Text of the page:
forming beliefs about the same world as we are. If we were to
attribute to ancients the belief that the earth is at, and what is
more, virtually none of the other beliefs we have about the earth,
we would undermine the assumption that they have beliefs at all
about the earth.
In his recent writings on interpretation, Davidson noted that he
previously tended to construe charity in terms of maximizing agree-
ment in belief and that a more perspicuous statement of what
he had in mind all along is that agreement in beliefs should be
Donald Davidson (2001), Radical Interpretation, in Inquiries into Truth and
Interpretation, 2nd edition, Oxford: Clarendon Press, p. 136.
Donald Davidson (2001), Thought and Talk, in Inquiries into Truth and Interpretation,
2nd edition, p. 168.
104 cn.r+rn rotn
Rather than the most agreement, we need the right
sort of agreement that enables understanding of others. We should
try to reach agreement as far as possible, subject to considerations
of simplicity, hunches about the eects of social conditioning, and
of course our common-sense, or scientic, knowledge of explicable
Matters become further complicated with the recognition
that it is not just agreement in belief that must be optimized, but
also in the desires, values,
and intentions we attribute to others,
since we must understand their behaviors not only in relation to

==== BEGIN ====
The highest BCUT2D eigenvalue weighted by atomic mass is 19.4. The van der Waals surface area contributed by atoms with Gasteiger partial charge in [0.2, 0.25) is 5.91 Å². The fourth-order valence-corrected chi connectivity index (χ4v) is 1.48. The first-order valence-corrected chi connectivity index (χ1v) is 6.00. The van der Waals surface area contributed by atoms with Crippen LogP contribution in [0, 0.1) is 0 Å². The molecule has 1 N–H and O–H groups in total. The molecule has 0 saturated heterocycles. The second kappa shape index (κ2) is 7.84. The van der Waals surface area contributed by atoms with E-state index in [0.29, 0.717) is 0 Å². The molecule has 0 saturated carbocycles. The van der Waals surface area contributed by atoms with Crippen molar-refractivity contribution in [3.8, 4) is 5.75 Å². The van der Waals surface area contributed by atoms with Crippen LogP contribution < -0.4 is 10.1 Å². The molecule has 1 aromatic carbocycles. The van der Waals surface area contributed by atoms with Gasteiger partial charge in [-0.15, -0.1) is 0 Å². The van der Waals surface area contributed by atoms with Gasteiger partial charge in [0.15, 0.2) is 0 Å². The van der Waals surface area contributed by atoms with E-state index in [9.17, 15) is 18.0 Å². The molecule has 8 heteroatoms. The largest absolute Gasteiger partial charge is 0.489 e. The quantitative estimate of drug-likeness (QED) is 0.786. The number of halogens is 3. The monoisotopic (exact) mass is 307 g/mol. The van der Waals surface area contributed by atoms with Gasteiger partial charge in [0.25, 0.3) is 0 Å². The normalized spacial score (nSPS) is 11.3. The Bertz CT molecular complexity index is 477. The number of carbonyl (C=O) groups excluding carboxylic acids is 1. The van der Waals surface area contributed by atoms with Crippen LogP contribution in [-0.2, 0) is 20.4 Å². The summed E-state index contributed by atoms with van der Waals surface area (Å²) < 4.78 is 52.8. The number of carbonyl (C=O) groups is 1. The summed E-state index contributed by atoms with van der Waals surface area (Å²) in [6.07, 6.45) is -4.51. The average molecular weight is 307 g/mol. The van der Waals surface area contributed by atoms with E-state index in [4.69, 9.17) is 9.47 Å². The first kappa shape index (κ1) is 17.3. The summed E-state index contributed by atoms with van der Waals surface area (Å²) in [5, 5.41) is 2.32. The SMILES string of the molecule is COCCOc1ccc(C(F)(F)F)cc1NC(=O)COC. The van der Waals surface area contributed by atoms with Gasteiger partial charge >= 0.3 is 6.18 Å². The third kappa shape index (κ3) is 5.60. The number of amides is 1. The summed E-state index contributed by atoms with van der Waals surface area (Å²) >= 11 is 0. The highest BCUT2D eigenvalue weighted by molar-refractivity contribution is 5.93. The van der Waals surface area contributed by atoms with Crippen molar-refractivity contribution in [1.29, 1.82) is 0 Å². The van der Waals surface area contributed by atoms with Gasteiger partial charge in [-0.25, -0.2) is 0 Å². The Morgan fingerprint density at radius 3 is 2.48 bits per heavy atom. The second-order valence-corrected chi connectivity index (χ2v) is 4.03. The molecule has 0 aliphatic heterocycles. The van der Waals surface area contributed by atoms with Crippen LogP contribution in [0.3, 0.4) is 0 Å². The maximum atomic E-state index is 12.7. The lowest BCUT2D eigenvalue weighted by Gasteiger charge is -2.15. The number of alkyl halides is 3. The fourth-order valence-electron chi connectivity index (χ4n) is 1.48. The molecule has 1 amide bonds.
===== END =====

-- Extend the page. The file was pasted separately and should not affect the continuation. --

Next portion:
what they believe about the world but also in relation to what they
want of it, value in it, and intend to do in it. To make sense of the
actions of others, we construe these actions as stemming from inten-
tions, which in turn stem from certain patterns of beliefs, desires,
and values. Some patterns make others intelligible to us and others
To see why Davidsons move from talk of maximizing to opti-
mizing agreement seems the right move to make but also gives rise
to many questions about how to interpret others, consider some uses
in ethical theory of the earlier maximizing version of charity. David
Cooper holds that We can only identify anothers beliefs as moral
beliefs about X if there is a massive degree of agreement between
his and our beliefs. His conclusion is that the principle of charity
refutes any signicant form of moral relativism. It is dicult to dis-
agree with Coopers point that a moral belief must have for its sub-
ject matter something connected with welfare, happiness, suering,
security, and the good life.
We would have strong reason to sus-
pect our interpretation of another beliefs as moral beliefs if we were
to construe them as having nothing to do with welfare, happiness,
suering, security, and the good life. However, this is not the same
as refuting a moral relativism that asserts signicant dierences are
over what is believed about these subjects. Quite a lot depends on
Donald Davidson (2001), Introduction to the 2nd edition of Inquiries into Truth
and Interpretation, p. xix; Radical Interpretation, p. 136.
Donald Davidson (2001), On the Very Idea of a Conceptual Scheme, in
Inquiries into Truth and Interpretation, 2nd edition, p. 196.
I am going to remain neutral, for the purposes of this paper, on the question
of how to understand a persons values in relation to her beliefs and desires, whether
they are beliefs, desires, or some combination thereof.
David E. Cooper (1978), Moral Relativism, in Midwest Studies in Philosophy 3,